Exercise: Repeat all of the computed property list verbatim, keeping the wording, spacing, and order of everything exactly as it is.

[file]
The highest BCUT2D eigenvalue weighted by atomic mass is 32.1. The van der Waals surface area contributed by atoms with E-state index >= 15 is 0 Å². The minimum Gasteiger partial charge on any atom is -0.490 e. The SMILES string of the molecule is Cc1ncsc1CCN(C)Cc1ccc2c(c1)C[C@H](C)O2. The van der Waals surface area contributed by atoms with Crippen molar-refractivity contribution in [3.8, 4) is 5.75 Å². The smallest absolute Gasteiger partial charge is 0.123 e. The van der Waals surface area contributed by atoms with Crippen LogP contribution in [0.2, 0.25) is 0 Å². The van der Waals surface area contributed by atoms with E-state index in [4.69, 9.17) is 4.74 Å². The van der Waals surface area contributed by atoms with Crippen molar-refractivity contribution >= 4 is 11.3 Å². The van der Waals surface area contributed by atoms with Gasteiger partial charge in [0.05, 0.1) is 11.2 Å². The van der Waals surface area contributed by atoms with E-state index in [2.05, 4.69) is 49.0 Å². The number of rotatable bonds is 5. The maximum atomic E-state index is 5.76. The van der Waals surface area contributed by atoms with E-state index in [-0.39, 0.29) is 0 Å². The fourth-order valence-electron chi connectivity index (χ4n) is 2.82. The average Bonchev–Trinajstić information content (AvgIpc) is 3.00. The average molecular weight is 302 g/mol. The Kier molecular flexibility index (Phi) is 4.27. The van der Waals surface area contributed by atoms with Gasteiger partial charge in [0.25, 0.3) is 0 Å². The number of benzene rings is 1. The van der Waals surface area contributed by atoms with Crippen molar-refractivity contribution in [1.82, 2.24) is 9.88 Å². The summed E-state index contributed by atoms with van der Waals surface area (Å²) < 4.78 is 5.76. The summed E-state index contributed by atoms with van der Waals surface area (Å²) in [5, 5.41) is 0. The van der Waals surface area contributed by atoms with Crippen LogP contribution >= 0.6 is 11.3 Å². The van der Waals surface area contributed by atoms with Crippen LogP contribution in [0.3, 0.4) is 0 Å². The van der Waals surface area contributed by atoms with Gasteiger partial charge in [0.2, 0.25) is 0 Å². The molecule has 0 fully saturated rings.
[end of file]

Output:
The highest BCUT2D eigenvalue weighted by atomic mass is 32.1. The van der Waals surface area contributed by atoms with E-state index >= 15 is 0 Å². The minimum Gasteiger partial charge on any atom is -0.490 e. The SMILES string of the molecule is Cc1ncsc1CCN(C)Cc1ccc2c(c1)C[C@H](C)O2. The van der Waals surface area contributed by atoms with Crippen molar-refractivity contribution in [3.8, 4) is 5.75 Å². The smallest absolute Gasteiger partial charge is 0.123 e. The van der Waals surface area contributed by atoms with Crippen LogP contribution in [0.2, 0.25) is 0 Å². The van der Waals surface area contributed by atoms with E-state index in [4.69, 9.17) is 4.74 Å². The van der Waals surface area contributed by atoms with Crippen molar-refractivity contribution >= 4 is 11.3 Å². The van der Waals surface area contributed by atoms with Gasteiger partial charge in [0.05, 0.1) is 11.2 Å². The van der Waals surface area contributed by atoms with E-state index in [2.05, 4.69) is 49.0 Å². The number of rotatable bonds is 5. The maximum atomic E-state index is 5.76. The van der Waals surface area contributed by atoms with E-state index in [-0.39, 0.29) is 0 Å². The fourth-order valence-electron chi connectivity index (χ4n) is 2.82. The average Bonchev–Trinajstić information content (AvgIpc) is 3.00. The average molecular weight is 302 g/mol. The Kier molecular flexibility index (Phi) is 4.27. The van der Waals surface area contributed by atoms with Gasteiger partial charge in [0.25, 0.3) is 0 Å². The number of benzene rings is 1. The van der Waals surface area contributed by atoms with Crippen molar-refractivity contribution in [1.82, 2.24) is 9.88 Å². The summed E-state index contributed by atoms with van der Waals surface area (Å²) < 4.78 is 5.76. The summed E-state index contributed by atoms with van der Waals surface area (Å²) in [5, 5.41) is 0. The van der Waals surface area contributed by atoms with Crippen LogP contribution >= 0.6 is 11.3 Å². The van der Waals surface area contributed by atoms with Crippen LogP contribution in [0.3, 0.4) is 0 Å². The van der Waals surface area contributed by atoms with Gasteiger partial charge in [0.2, 0.25) is 0 Å². The molecule has 0 fully saturated rings.